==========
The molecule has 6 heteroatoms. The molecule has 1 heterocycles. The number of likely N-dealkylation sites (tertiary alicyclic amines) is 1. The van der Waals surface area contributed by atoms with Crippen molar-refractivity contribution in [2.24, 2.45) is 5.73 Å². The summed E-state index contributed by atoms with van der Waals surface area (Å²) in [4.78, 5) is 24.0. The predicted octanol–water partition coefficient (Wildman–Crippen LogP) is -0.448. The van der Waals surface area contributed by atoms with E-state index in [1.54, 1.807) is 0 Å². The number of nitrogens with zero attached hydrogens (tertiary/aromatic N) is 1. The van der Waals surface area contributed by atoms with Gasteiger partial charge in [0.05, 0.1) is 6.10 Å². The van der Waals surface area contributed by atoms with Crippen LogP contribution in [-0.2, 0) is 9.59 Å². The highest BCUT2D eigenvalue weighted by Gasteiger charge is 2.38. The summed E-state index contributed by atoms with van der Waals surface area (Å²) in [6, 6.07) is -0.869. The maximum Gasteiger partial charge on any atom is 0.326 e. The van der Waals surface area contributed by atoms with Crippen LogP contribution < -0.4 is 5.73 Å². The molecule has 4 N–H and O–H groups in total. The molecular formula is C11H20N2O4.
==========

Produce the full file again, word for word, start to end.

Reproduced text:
The molecule has 6 heteroatoms. The molecule has 1 heterocycles. The number of likely N-dealkylation sites (tertiary alicyclic amines) is 1. The van der Waals surface area contributed by atoms with Crippen molar-refractivity contribution in [2.24, 2.45) is 5.73 Å². The summed E-state index contributed by atoms with van der Waals surface area (Å²) in [4.78, 5) is 24.0. The predicted octanol–water partition coefficient (Wildman–Crippen LogP) is -0.448. The van der Waals surface area contributed by atoms with E-state index in [1.54, 1.807) is 0 Å². The number of nitrogens with zero attached hydrogens (tertiary/aromatic N) is 1. The van der Waals surface area contributed by atoms with Gasteiger partial charge in [0.05, 0.1) is 6.10 Å². The van der Waals surface area contributed by atoms with Crippen LogP contribution in [-0.2, 0) is 9.59 Å². The highest BCUT2D eigenvalue weighted by Gasteiger charge is 2.38. The summed E-state index contributed by atoms with van der Waals surface area (Å²) in [6, 6.07) is -0.869. The maximum Gasteiger partial charge on any atom is 0.326 e. The van der Waals surface area contributed by atoms with Crippen LogP contribution < -0.4 is 5.73 Å². The molecule has 4 N–H and O–H groups in total. The molecular formula is C11H20N2O4.